If you stand in the middle of the Matchbook vineyard and wonder why we decided to plant grapes on the tops of these Dunnigan Hills, look down. The answer is underfoot. The rocks and red gravel are why we are here. Rocks don’t hold water, they provide no nutrients, this is heaven to a grape farmer. Vines need a little stress to produce flavorful grapes, and well-drained, rocky soils restrict vegetation and force vines to search deep for all-essential water and nourishment. This stress naturally reduces bunch and berry size, controls canopy development and builds strong roots.
The review highlights the 2014 Black’s Station Red Blend as a substantial wine, from the dark, dark color to the ripe but dry fruit flavors….full bodied, hefty in mouthfeel, blending oaky spice accents with blueberry and blackberry flavors. We couldn’t agree more, this wine embraces the bold spirit of the pioneer town for which it is named. Click here for the full review.
We love the Matchbook 2014 Dunnigan Hills Cabernet Sauvignon, but it never hurts to have Wine Enthusiast highlight our first home grown vintage of Cabernet Sauvignon as a Crowd Pleaser and award it 88 POINTS in the Best of Year 2016 Issue. Click here to read the full review.
Lauren King captured the innovative spirit of the Matchbook story in her August 23, 2016, feature in the Daily Democrat:
A Yolo County winery is blazing a new path in an industry from an unlikely vantage point.
John and Lane Giguiere began Matchbook Wine Company in the Dunnigan Hills to bring great wine and reputation to the region.
The couple met and fell in love at Woodland High School and after college, they joined John’s brother in taking over the family farm.
“I studied psychology in college and it didn’t seem very relevant. Everything was theoretical, nothing real. Putting a seed in the ground and seeing it come out of the ground and grow, that was real,” said John of his decision to move back to the family home.
At first, the couple tried their hand at the traditional trades of the area — dry grains and sheep. When that didn’t work, they tried planting beans, corn, and other irrigated crops. The couple could still not make ends meet.
“In a last ditch effort, we planted 10 acres of grapes to sell to other wineries. We ended up not selling them and instead hired a grad student out of UC Davis to make wine for us. That worked,” recalled Lane.
In the first year, they sold 4,000 cases of wine. In the next year, that number would grow to 40,000 and to 150,000 in the next.
With a flash of metal against glass, the crush began for Yolo County’s wine grapes of 2016.
Held at Matchbook Winery, the Thursday morning picking and crushing signaled the start of harvest season in the rolling Dunnigan Hills surrounding Zamora in northern Yolo County.
Winemaker Dan Cederquist and owner Lane Giguiere celebrated by “sabering” bottles of sparkling wine before toasting the occasion with others in the winery. Sabering involves using a specially designed knife to remove the top from a bottle of sparkling wine.
“This is our ninth harvest,” said Cederquist just before raising his glass and before several tons of temperillo grapes were dumped into a corkscrew-like device used to separate the berries from stems and leaves.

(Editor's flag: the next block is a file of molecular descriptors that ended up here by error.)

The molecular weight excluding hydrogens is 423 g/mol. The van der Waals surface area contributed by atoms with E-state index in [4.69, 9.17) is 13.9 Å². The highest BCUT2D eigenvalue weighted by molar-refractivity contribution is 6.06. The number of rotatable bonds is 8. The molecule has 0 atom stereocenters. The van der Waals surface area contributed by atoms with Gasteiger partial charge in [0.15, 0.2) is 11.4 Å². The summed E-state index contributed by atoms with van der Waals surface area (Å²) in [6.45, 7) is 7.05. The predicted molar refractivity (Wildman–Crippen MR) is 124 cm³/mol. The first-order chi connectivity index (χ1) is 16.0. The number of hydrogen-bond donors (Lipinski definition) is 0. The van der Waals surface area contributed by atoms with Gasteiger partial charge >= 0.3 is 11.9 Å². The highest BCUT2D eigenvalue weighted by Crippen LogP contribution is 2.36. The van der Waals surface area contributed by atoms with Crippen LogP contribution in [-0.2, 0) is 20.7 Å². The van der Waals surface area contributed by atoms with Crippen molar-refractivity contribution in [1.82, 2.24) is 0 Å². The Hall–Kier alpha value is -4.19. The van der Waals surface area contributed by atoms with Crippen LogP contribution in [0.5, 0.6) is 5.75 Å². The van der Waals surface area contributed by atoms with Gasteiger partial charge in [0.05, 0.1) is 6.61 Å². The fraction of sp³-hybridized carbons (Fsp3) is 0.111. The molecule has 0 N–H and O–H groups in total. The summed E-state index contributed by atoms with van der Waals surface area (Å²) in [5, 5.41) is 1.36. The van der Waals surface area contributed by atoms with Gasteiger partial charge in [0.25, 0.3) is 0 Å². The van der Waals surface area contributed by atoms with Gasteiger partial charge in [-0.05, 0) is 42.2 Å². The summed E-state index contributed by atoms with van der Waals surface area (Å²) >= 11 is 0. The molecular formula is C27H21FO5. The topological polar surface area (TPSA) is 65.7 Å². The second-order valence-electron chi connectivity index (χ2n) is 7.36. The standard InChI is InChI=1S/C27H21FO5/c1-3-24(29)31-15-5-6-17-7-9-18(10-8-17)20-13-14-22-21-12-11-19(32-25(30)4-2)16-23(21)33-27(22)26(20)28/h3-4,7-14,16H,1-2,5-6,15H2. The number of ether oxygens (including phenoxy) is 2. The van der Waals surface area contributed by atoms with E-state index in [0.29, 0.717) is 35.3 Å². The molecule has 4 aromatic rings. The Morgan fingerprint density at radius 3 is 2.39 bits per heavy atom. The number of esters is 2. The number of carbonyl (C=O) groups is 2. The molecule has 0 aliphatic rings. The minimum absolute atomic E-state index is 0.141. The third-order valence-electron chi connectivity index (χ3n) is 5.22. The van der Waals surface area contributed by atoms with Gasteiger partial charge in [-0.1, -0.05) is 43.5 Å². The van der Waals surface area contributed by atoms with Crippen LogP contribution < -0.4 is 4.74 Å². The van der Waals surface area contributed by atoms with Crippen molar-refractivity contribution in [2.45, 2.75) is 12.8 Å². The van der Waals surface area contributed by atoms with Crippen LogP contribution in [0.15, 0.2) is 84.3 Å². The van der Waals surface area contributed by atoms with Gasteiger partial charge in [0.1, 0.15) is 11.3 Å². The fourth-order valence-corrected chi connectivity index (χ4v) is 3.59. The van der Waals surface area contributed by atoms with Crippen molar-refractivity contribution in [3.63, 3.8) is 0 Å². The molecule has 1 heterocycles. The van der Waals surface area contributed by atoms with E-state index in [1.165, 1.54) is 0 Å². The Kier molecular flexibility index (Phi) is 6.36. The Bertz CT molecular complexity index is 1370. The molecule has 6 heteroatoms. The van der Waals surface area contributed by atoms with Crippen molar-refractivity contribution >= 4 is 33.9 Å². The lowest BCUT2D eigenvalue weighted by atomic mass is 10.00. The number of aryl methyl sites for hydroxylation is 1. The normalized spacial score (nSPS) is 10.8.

“There’s something about the ‘nines,’” Cederquist said. “I think it’s an old Scottish proverb (which goes) ‘and to the nines means perfection.’ And this year, 2016, we have perfection, at least in the vineyards.”
“We’ve probably had the most perfect growing season we’ve ever had,” he continued. “We’ve had no issues with pests or bugs or fires — the fires are over there,” Cederquist said pointing toward the northwest, “but they haven’t affected us at all. We had nice rains in the springtime that got everything nice, moist and wet and got everything growing. We had a nice fruit set. No thinning really necessary. Absolutely perfect.
“So, we had the perfect year out there, and now it’s our job in production to make fine wine. So this harvest we’re going to dedicate it to perfection, or to the nines.”
Cederquist has been the chief winemaker at Matchbook since 2004 and the crush came after field hands started cutting grapes of their vines at sun-up.
While some workers used cutters to personally cut verdot grapes in a half-acre area, others used machinery to shake loose temperillo grapes. Late night or early morning is considered the best time to harvest since the sugar content of grapes is at its highest.
The winery has 1,500 acres of grapes.
Matchbook was founded by John and Lane Giguiere after they sold their first winery, R.H. Phillips, located outside Esparto, to a Canadian group.
Matchbook wines were on the shelves in 2005 and today there are four brands: Matchbook Wines, produced primarily from grapes grown in the Giguiere’s Dunnigan Hills vineyard; Mossback, featuring Pinot Noir and Chardonnay from the Russian River Valley and Cabernet Sauvignon from Chalk Hill; Chasing Venus, showcasing New Zealand Sauvignon Blanc varietals; and Sawbuck from grapes grown in Yolo County.
Read the article and see the video of the harvest celebration on line here